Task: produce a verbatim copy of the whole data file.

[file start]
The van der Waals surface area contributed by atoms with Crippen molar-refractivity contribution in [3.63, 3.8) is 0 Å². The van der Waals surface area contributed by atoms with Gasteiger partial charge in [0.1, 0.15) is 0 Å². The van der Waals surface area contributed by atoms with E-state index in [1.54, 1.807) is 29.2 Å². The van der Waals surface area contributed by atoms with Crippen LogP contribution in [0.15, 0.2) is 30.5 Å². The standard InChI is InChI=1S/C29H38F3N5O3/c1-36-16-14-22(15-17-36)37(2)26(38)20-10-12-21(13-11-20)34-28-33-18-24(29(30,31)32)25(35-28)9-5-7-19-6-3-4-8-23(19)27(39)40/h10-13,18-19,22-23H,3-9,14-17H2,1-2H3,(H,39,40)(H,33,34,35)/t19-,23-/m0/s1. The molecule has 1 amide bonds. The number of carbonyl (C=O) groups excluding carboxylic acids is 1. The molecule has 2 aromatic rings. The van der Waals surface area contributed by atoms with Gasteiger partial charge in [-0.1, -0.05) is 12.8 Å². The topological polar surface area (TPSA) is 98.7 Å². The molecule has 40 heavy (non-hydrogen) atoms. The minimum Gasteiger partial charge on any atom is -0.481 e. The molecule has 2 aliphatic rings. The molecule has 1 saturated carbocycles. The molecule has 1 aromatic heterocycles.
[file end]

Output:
The van der Waals surface area contributed by atoms with Crippen molar-refractivity contribution in [3.63, 3.8) is 0 Å². The van der Waals surface area contributed by atoms with Gasteiger partial charge in [0.1, 0.15) is 0 Å². The van der Waals surface area contributed by atoms with E-state index in [1.54, 1.807) is 29.2 Å². The van der Waals surface area contributed by atoms with Crippen LogP contribution in [0.15, 0.2) is 30.5 Å². The standard InChI is InChI=1S/C29H38F3N5O3/c1-36-16-14-22(15-17-36)37(2)26(38)20-10-12-21(13-11-20)34-28-33-18-24(29(30,31)32)25(35-28)9-5-7-19-6-3-4-8-23(19)27(39)40/h10-13,18-19,22-23H,3-9,14-17H2,1-2H3,(H,39,40)(H,33,34,35)/t19-,23-/m0/s1. The molecule has 1 amide bonds. The number of carbonyl (C=O) groups excluding carboxylic acids is 1. The molecule has 2 aromatic rings. The van der Waals surface area contributed by atoms with Gasteiger partial charge in [-0.1, -0.05) is 12.8 Å². The topological polar surface area (TPSA) is 98.7 Å². The molecule has 40 heavy (non-hydrogen) atoms. The minimum Gasteiger partial charge on any atom is -0.481 e. The molecule has 2 aliphatic rings. The molecule has 1 saturated carbocycles. The molecule has 1 aromatic heterocycles.